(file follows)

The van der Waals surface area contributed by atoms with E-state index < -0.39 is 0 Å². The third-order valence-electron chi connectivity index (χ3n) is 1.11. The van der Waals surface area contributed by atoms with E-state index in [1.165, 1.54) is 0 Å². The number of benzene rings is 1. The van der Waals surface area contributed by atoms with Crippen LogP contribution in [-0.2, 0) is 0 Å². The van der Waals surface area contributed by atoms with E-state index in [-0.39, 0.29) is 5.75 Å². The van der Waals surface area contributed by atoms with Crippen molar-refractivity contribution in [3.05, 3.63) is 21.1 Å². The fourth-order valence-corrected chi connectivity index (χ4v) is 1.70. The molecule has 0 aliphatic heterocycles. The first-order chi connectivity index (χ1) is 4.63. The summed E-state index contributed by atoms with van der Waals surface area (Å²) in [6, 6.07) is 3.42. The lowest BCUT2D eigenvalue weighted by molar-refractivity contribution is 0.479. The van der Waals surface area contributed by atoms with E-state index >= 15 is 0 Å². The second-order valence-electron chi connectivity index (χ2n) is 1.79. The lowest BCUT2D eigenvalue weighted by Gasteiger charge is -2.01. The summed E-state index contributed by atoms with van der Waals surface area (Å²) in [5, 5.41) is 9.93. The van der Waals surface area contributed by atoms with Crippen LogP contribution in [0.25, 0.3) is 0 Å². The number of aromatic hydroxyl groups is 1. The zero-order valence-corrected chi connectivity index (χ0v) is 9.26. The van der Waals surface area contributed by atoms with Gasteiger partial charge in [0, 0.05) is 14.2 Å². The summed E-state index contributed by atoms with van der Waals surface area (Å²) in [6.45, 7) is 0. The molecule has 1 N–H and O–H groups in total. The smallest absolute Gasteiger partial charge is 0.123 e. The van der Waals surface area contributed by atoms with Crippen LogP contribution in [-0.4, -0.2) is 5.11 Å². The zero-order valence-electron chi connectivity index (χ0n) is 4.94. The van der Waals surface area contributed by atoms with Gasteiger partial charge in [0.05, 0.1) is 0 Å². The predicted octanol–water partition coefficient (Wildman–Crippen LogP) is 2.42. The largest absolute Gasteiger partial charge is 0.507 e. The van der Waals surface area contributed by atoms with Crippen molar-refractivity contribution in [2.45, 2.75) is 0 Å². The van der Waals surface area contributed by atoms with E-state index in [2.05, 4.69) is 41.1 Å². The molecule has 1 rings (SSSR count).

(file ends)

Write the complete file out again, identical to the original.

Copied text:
The van der Waals surface area contributed by atoms with E-state index < -0.39 is 0 Å². The third-order valence-electron chi connectivity index (χ3n) is 1.11. The van der Waals surface area contributed by atoms with E-state index in [1.165, 1.54) is 0 Å². The number of benzene rings is 1. The van der Waals surface area contributed by atoms with Crippen LogP contribution in [-0.2, 0) is 0 Å². The van der Waals surface area contributed by atoms with E-state index in [-0.39, 0.29) is 5.75 Å². The van der Waals surface area contributed by atoms with Crippen molar-refractivity contribution in [3.05, 3.63) is 21.1 Å². The fourth-order valence-corrected chi connectivity index (χ4v) is 1.70. The molecule has 0 aliphatic heterocycles. The first-order chi connectivity index (χ1) is 4.63. The summed E-state index contributed by atoms with van der Waals surface area (Å²) in [6, 6.07) is 3.42. The lowest BCUT2D eigenvalue weighted by molar-refractivity contribution is 0.479. The van der Waals surface area contributed by atoms with E-state index >= 15 is 0 Å². The second-order valence-electron chi connectivity index (χ2n) is 1.79. The lowest BCUT2D eigenvalue weighted by Gasteiger charge is -2.01. The summed E-state index contributed by atoms with van der Waals surface area (Å²) in [5, 5.41) is 9.93. The van der Waals surface area contributed by atoms with Crippen LogP contribution in [0.25, 0.3) is 0 Å². The number of aromatic hydroxyl groups is 1. The zero-order valence-corrected chi connectivity index (χ0v) is 9.26. The van der Waals surface area contributed by atoms with Gasteiger partial charge in [0, 0.05) is 14.2 Å². The summed E-state index contributed by atoms with van der Waals surface area (Å²) in [6.45, 7) is 0. The molecule has 1 N–H and O–H groups in total. The smallest absolute Gasteiger partial charge is 0.123 e. The van der Waals surface area contributed by atoms with Crippen LogP contribution in [-0.4, -0.2) is 5.11 Å². The zero-order valence-electron chi connectivity index (χ0n) is 4.94. The van der Waals surface area contributed by atoms with Gasteiger partial charge in [0.05, 0.1) is 0 Å². The predicted octanol–water partition coefficient (Wildman–Crippen LogP) is 2.42. The largest absolute Gasteiger partial charge is 0.507 e. The van der Waals surface area contributed by atoms with Crippen molar-refractivity contribution in [2.45, 2.75) is 0 Å². The van der Waals surface area contributed by atoms with E-state index in [2.05, 4.69) is 41.1 Å². The molecule has 1 rings (SSSR count).